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Accounting degrees’ recognition cut in new lobby to government

Accounting degrees’ recognition cut in new lobby to government

Accountants
Miranda Brownlee
05 July 2018 — 1 minute read

The Financial Planning Association has called for the removal of the related degree categories under the proposed mandatory education standards for advice professionals, which would effectively mean those with accounting-related degrees would have to undertake significantly more study than financial planners to comply.  

In a submission to FASEA, the Financial Planning Association of Australia (FPA) is proposing one category of recognition for existing financial advisers who hold a degree which is not in financial planning and advice.

“Under this category the existing adviser must have completed a bachelor degree plus either a graduate diploma in financial planning, a certified financial planning program, an advanced diploma in financial planning or an eight-unit diploma in financial planning,” the FPA said in its submission.

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In addition to this, the FPA proposes that all existing advisers complete an approved course that covers both the FASEA Code of Ethics and the legal obligations for financial advice, at an AQF7 level.

Under the current education pathways proposed by FASEA, an existing adviser with a related degree is only required to undertake a bridging course which comprises three subjects. Existing advisers with a related degree and a related post graduate degree only need to complete one subject. Accountants mostly fall into the related degree category. 

Advisers with an unrelated degree, on the other hand, are required to undertake eight subjects as a graduate diploma.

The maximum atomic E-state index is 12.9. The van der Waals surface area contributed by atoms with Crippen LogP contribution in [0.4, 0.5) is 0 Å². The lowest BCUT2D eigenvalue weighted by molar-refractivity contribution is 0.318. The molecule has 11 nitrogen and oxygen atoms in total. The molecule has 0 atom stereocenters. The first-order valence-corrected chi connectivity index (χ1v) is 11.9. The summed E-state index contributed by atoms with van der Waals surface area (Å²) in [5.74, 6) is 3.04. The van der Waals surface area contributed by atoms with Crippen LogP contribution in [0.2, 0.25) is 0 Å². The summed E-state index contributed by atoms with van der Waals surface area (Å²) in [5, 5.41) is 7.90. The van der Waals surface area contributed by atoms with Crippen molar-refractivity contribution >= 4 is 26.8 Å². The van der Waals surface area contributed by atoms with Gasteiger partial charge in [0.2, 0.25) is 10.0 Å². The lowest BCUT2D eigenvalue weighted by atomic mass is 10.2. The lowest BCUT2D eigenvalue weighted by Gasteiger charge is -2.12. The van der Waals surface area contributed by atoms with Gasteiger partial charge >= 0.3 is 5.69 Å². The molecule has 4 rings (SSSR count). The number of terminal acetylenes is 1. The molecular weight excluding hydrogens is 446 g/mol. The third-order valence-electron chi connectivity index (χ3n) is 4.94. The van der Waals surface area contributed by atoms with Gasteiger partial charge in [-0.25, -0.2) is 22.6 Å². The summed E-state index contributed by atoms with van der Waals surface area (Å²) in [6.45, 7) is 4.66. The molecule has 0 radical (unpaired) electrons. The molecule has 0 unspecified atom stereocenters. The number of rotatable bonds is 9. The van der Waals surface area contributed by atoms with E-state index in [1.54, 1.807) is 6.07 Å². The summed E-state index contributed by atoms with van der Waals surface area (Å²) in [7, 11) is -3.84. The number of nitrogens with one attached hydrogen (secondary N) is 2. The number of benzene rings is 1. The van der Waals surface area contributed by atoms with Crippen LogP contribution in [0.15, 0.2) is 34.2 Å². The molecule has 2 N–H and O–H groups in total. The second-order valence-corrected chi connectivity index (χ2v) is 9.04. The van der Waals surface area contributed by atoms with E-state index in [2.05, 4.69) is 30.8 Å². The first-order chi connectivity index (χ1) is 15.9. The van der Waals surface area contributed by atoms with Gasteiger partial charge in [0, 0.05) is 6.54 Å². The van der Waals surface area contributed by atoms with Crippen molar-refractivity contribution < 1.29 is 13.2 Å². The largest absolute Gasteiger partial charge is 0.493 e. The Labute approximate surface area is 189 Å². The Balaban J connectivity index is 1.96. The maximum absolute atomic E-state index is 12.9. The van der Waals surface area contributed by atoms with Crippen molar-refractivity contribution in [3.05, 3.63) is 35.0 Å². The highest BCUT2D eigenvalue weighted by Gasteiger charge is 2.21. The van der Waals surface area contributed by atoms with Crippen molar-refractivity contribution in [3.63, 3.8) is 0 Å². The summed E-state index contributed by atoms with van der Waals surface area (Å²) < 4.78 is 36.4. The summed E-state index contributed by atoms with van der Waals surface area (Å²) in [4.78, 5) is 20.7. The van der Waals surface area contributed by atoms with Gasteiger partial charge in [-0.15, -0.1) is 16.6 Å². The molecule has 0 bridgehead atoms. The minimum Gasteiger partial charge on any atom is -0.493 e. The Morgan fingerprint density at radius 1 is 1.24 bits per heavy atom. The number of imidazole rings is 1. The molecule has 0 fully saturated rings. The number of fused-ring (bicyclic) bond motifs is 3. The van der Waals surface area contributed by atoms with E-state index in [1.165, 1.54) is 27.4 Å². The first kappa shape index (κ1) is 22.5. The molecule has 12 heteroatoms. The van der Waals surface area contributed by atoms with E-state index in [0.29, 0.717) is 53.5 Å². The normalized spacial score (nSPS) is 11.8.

Given that most accountants fall into this related degree category, according to Licensing for Accountants chief executive Kath Bowler, the FPA’s proposal would potentially see many accountants lumped with an extra five to seven units of study.

The FPA submission stated the proposal “removes reliance on the definition of related qualification, which makes it more equitable, fair, and understandable for all stakeholders, and recognises the broader benefit of tertiary education”.

“Recognition of education with learning outcomes specific to the provision of financial advice aligns with the legislative permission for FASEA to consider recognised prior learning and the key principle of providing consumers with confidence that all financial advisers have the appropriate and specific skills and knowledge needed to provide quality financial advice,” the submission said.

 

Miranda Brownlee

Miranda Brownlee

 

Miranda Brownlee is the deputy editor of SMSF Adviser, which is the leading source of news, strategy and educational content for professionals working in the SMSF sector.

Since joining the team in 2014, Miranda has been responsible for breaking some of the biggest superannuation stories in Australia, and has reported extensively on technical strategy and legislative updates. Miranda has also directed SMSF Adviser's print publication for several years. 

Miranda also has broad business and financial services reporting experience, having written for titles including Investor Daily, ifa and Accountants Daily.

You can email Miranda on: This email address is being protected from spambots. You need JavaScript enabled to view it.

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